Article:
One-half of all ganglion cells in the rabbit retina contain nontrivial GABA signals. Where does this GABA come from? A major source must be heterologous coupling between ganglion cells and conventional GABAergic amacrine cells. The evidence for amacrine–ganglion cell coupling in the mammalian retina is unequivocal (Rodieck and Haun, 1991; Vaney, 1991; Dacey and Brace, 1992; Penn et al., 1994; Jacoby et al., 1996; Stafford and Dacey, 1997; Xin and Bloomfield, 1997). Most amacrine cells are GABA immunoreactive, and GABA-immunoreactive dendrites comprise ∼80% of the mass of the inner plexiform layer (Marc, 1992, 1999b; Marc et al., 1995, 1998). GABA is a 97 Da molecule and would clearly leak from GABA in amacrine cells (containing ∼10 mm GABA) through gap junctions at nearly diffusion-limited rates into ganglion cells. A similar phenomenon would explain glycine-rich class 7 ganglion cells. Ganglion cells may possess other sources of GABA signals, such as transport or synthesis, but the existence of a coupling leak for many cell classes is certain, and we are satisfied that coupling patterns must shape molecular phenotypes of ganglion cells. Why do not all ganglion cells coupled to amacrine cells eventually equilibrate to the same level as their source cells? A GABA sink must exist in ganglion cells. All eukaryotic cells are probably capable of metabolizing GABA (Michal, 1999), so it would not be surprising if a GABA leak from a “10 mm” amacrine cell yielded a stable steady-state 0.5 mm GABA level in a ganglion cell that slowly metabolizes it. Coupling efficiency between ganglion cells and amacrine cells might also vary. OFF-center α ganglion cells display heterologous coupling to amacrine cells (Mills and Xia, 2000) but can appear uncoupled, likely because of changes in adaptation state (Hu and Bloomfield, 2000,2001). We hypothesize that coupling signatures can be used to uncover patterns of dendritic cofasciculation and costratification and to track adaptation events.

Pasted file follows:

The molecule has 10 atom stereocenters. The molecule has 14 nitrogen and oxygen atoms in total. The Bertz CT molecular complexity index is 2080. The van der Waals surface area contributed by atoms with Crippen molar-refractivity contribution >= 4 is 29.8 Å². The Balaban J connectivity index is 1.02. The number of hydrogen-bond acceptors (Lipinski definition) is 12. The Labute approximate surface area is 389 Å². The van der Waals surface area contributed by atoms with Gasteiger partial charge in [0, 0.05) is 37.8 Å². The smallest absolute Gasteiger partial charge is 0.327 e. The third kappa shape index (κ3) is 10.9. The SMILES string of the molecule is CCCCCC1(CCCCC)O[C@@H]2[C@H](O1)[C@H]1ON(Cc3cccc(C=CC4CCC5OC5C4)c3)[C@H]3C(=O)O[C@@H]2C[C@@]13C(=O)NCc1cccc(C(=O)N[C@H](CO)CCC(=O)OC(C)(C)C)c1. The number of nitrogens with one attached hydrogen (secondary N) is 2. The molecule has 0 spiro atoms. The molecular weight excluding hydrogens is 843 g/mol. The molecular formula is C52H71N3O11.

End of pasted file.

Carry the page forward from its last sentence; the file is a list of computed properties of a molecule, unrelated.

As reported previously, the responses of retinal neurons to glutamate agonists are not identical (Marc, 1999a,b), and ganglion cells show stereotyped differences in AGB permeation after activation with kainate, AMPA, NMDA, and glutamate itself. These differences are not explained by cell size but must arise from cell-specific variations in receptor affinity, macroscopic open-time kinetics, and/or number. Rabbit retinal ganglion cell signal integration is dominated by AMPA and NMDA receptors, with no significant kainate receptor involvement (Marc, 1999c). Differences in AMPA-activated responses should reflect the behaviors of AMPA receptors under native glutamate stimulation, and we predict that glutamate drive from a given bipolar cell targeting different ganglion cell classes may evoke different effects based on AMPA receptor properties. Cells with high and low AMPA responsivity should have fast and slow integration times, respectively. We hypothesize that AMPA receptor type, and the absence or presence of GluR2-edited subunits in particular, may control the brisk–sluggish spectrum of ganglion cell responses.
Correlation with physiological classes